Dry eye syndrome
Dry eye is a common condition affecting one in four people in the UK
The normal tear fluid that lubricates the eyes is made up of three layers – an oily (lipid) layer, a watery (aqueous) layer, and a sticky (mucous) layer – and these normal tears are what prevent our eyes from feeling dry.
You release extra tears when you cry. These are the same tears that are also triggered when something goes into or irritates the eye including chopping onions.
What is dry eye?
People with dry eye either don't make enough normal (lubricating) tears or the ones that they make are of poor quality, causing the tears to dry up too quickly and the front of the eye to become dry and irritated. As a result, dry eye can be uncomfortable and cause the eye to produce the watery type of tears. This only helps for a short time – leaving the eye uncomfortable and gritty.
If your eyelids are sore and red, you may also have another condition called blepharitis. Blepharitis is a condition that affects the eyelids making them sore and inflamed. If the eyelid glands become blocked, you may have a condition called meibomian gland dysfunction. It is quite common to have a combination of these conditions.
Dry eye doesn't tend to cause serious damage to the eyes, but it can be very uncomfortable. Severe cases do have a risk of causing long-term damage, but fortunately these are rare.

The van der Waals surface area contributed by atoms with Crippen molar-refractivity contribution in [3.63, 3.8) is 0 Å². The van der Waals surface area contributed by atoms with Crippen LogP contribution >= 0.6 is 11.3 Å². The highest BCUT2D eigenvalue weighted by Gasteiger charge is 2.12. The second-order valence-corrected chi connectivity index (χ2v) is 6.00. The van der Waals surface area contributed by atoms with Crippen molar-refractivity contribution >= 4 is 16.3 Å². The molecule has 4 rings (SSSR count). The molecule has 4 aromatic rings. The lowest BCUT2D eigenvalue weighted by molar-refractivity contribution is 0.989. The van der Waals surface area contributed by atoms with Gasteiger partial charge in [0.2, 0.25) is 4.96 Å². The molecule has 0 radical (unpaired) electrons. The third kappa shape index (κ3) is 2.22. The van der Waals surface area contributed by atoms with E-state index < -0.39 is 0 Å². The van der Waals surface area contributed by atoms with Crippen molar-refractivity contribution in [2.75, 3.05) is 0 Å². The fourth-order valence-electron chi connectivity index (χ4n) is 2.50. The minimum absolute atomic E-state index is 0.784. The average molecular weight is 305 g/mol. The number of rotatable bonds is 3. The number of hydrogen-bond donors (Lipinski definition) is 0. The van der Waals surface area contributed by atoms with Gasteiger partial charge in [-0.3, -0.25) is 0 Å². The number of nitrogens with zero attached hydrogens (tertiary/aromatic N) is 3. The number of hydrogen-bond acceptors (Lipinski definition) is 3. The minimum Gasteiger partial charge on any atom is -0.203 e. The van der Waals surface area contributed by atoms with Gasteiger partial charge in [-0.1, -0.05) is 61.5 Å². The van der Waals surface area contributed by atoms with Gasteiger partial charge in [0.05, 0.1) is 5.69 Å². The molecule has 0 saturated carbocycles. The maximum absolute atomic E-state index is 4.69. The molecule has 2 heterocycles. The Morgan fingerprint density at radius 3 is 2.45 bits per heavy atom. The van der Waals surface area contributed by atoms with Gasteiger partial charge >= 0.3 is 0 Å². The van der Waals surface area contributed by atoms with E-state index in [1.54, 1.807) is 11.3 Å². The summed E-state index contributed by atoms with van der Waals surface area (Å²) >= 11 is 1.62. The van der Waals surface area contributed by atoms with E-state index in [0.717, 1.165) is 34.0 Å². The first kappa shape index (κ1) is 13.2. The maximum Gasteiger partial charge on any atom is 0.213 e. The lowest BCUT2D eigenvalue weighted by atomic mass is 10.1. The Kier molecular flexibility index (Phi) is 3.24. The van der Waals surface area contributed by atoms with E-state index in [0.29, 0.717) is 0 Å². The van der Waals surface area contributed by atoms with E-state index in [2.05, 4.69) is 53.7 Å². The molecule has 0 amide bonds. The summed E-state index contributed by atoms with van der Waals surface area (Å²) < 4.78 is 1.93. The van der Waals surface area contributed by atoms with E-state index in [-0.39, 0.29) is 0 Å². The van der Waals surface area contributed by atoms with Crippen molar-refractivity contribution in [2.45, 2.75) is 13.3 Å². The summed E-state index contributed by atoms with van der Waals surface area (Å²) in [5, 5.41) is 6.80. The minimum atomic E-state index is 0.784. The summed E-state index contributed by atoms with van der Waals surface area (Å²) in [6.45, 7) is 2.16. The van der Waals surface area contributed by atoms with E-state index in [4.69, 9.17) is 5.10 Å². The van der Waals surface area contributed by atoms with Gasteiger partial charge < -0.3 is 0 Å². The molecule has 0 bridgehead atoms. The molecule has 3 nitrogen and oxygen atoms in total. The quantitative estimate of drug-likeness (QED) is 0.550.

Dry eye is much more common in people over the age of 50. This is often because the glands that make the normal tears, and particularly the oily part of the tears, tend to become less effective as you get older. Also the tears tend to spread across the eye less well with age.
Some general health conditions can cause dry eye as a side effect, such as autoimmune diseases and hormonal changes. The condition is also more common in windy, cold, dry and dusty conditions.
If you’re concentrating on your computer or smartphone for long periods of time without a break, this may also make your eyes feel dry.
Air conditioning and central heating can make dry eye worse too, as can some medications and general health problems.
Smoking has also been linked to dry eye as it may both cause the condition and make it worse.
People with dry eye may get some or all of the following symptoms.
- A sandy or gritty feeling
- Sore eyes
- Uncomfortable and sometimes painful eyes
- An itching or burning sensation
- Short-term blurred vision
- Watery eyes, as if you are crying (having watery eyes can mean you are producing poor-quality tears and actually have dry eyes)
Most cases of dry eye tend to be a long-term condition, meaning that you’ll need ongoing treatment.
There are lots of different types of drops and gels that can help your eyes feel more comfortable. The best ones don’t have preservatives in them, or if they do they contain very gentle preservatives, which helps to reduce irritation. They may also contain an ingredient called sodium hyaluronate, known to be very effective in treating the condition.
It’s important to use the correct type of drops. The wrong drops are unlikely to cause any harm, but they won’t help as much. If your drops aren’t working or you’re not sure which drops to use, your local optometrist can advise you and may be able to offer other treatment options.
Resources for your practice
You can download our patient leaflet on dry eye.
If you're a practitioner, we recommend that you use this information, following a suitable examination, to reinforce advice given to the patient who has symptoms of dry eye.
For more information on eye health and eye conditions, explore our For patients section.